there isn't much privacy to be found on any halfway decent beach anywhere, so we knew we found the equivalent of gold when we stumbled across a sparsely populated beach cove just outside of coco proper. giant rock croppings rose out of the ocean reminded me of one eyed willy's pirate hideout in the goonies, so we referred to our spot as goonies beach. there was one house to the side of the beach where the residents raised and sold chickens. i asked one of the ladies there if it would be okay to camp beside her property for the night, and she kindly allowed. because we weren't expecting to find a camping spot so easily, we found ourselves without a few necessary items... water, gas and food. gas was difficult to find, and we decided to put it off until the next day. we did manage to find a tienda, where we stocked up on food and a six pack of corona. it was one of the best sunsets i've ever seen, and we had a moment where neither of us could believe that this was how our lives are now lived. there were some little pools of water left from the high tide in a flow of hardened lava rocks, where we spectated by flashlight hundreds of starfish, anemones, mollusks, and red and green fish. it was like scuba diving without the diving. on the way to coco, brian spotted a rover 90 for sale. the rovers that are sold down here for bottom dollar prices are quite popular in the states, the rarity of which, makes them even more valuable to prospective u.s. buyers. because we're always thinking about prospective business ideas, it didn't take long to come up with an investment scheme involving importing some of these rare rovers. by the time we got to the beach, we had pretty much figured out the logistics, and our minds and enthusiasm ran wild for the rest of the night. brian, his mind on our new business plan, was already awake when he heard the manic squealing of a wild boar that had been shot or trapped down the beach. it was running all around our tent, and squealing and snoring in pain. i didn't wake up until brian shook me, exclaiming something about a wild boar outside the tent. in my sleepy state, i couldn't be bothered with such details, and fell right back asleep. when i woke up, i thought i had dreamt it, but brian was there to set me straight with the facts.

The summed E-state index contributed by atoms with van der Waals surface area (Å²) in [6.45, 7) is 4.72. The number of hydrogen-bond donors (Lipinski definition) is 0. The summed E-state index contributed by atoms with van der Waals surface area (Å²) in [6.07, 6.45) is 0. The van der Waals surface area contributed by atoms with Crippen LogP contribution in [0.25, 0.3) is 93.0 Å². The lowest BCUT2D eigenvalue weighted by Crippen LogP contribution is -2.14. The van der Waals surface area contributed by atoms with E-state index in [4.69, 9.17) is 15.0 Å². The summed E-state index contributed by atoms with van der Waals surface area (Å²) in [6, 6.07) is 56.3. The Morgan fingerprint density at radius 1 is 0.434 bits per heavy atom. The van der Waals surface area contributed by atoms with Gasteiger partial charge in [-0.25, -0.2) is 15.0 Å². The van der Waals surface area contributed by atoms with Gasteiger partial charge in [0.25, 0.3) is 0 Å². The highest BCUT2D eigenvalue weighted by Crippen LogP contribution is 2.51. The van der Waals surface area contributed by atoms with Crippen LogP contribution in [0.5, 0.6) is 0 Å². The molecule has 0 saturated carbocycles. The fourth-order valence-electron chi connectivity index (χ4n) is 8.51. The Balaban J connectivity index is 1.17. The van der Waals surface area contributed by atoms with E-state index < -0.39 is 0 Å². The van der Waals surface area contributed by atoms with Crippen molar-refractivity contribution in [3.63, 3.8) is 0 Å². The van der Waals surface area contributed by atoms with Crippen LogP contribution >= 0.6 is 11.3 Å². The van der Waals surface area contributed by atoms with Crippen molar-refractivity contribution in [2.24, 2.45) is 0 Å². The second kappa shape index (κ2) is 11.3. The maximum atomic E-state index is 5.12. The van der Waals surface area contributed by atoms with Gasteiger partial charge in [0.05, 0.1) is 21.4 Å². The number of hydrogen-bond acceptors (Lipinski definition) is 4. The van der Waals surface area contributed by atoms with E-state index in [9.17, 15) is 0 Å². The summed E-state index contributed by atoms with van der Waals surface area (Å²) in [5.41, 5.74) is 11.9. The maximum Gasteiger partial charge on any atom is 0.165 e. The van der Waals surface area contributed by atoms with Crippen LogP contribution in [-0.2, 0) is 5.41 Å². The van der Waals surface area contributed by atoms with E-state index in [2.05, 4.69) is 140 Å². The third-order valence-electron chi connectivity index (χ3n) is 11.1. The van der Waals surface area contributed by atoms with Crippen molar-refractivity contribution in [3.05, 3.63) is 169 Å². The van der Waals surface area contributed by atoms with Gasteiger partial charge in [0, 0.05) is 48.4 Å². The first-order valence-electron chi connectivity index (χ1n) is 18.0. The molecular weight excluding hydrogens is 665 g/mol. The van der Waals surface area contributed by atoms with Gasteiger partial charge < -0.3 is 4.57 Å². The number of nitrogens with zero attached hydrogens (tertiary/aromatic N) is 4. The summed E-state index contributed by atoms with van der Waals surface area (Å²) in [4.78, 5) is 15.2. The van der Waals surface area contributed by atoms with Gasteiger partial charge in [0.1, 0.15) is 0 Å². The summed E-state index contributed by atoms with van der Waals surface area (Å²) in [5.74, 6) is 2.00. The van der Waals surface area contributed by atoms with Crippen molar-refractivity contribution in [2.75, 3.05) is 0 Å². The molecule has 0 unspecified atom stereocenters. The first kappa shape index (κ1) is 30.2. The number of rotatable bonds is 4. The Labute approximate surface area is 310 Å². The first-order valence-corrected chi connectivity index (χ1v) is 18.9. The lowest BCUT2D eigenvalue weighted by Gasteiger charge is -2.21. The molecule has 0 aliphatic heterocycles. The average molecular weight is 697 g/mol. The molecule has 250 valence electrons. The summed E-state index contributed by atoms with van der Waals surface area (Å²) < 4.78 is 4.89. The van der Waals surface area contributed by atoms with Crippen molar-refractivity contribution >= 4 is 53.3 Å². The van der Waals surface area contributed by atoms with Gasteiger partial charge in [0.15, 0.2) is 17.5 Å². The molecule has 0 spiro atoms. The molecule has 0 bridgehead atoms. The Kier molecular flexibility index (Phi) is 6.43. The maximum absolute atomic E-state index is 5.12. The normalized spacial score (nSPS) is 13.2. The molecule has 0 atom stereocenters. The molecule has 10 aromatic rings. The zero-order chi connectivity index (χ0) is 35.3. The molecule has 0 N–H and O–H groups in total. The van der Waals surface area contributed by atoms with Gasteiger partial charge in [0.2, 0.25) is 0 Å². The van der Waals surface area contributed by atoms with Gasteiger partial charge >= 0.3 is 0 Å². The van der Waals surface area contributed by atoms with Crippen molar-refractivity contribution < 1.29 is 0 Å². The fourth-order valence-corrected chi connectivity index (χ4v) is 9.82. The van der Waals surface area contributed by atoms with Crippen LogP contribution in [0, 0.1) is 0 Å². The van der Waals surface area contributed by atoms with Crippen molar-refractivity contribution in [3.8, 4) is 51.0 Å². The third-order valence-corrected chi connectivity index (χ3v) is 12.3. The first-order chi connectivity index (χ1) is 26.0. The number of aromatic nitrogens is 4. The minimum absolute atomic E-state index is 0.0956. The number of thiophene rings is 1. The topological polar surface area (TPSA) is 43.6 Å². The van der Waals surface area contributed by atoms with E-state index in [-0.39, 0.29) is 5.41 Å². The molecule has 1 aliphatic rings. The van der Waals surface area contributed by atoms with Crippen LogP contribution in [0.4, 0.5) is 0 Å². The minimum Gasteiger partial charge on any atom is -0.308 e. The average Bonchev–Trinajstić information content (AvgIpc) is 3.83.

there was a program that we saw back at the hotel in liberia about skimboards. they are like little surfboards that you ride on the edge of the water, on the beach. a skimboard sounded like a good solution to our land loving tendencies. you couldn't pay either one of us enough money to go deep enough into the ocean to surf, we're both terrified. to add to our weird phobia, the other day i almost stepped on a mantaray nested in the sand, which scared me out of the water in seconds. i don't know what's better, being able to see what you're swimming with, or just going by feel... either way, we're quite comfortable in the baby waves, and not much else. with our new mission of finding a skimboard, we drove from beach town to beach town in search. we haven't had any luck yet, but we're keeping our eyes peeled.


we went back to our luxury priced hotel in liberia to do a little research on our rover 110 business idea. while it would take about a month or so out of our tight schedule of goofing off in foreign countries, it seemed like we could make it worth our while. we debated the pros and cons for hours, as brian poured over internet pages about importation regulations. not really knowing what to do, we decided to sleep on it, and call one of our friend, ted in denver who has been making import/export car deals for some time. ted would have been more than happy to help, but the most important advice that he could have given us was this... "you're on the trip of a lifetime, and you already have enough to pay for it, so why add complication". ted had a solid point there, so we minded his good advice and got back in the truck without any further research.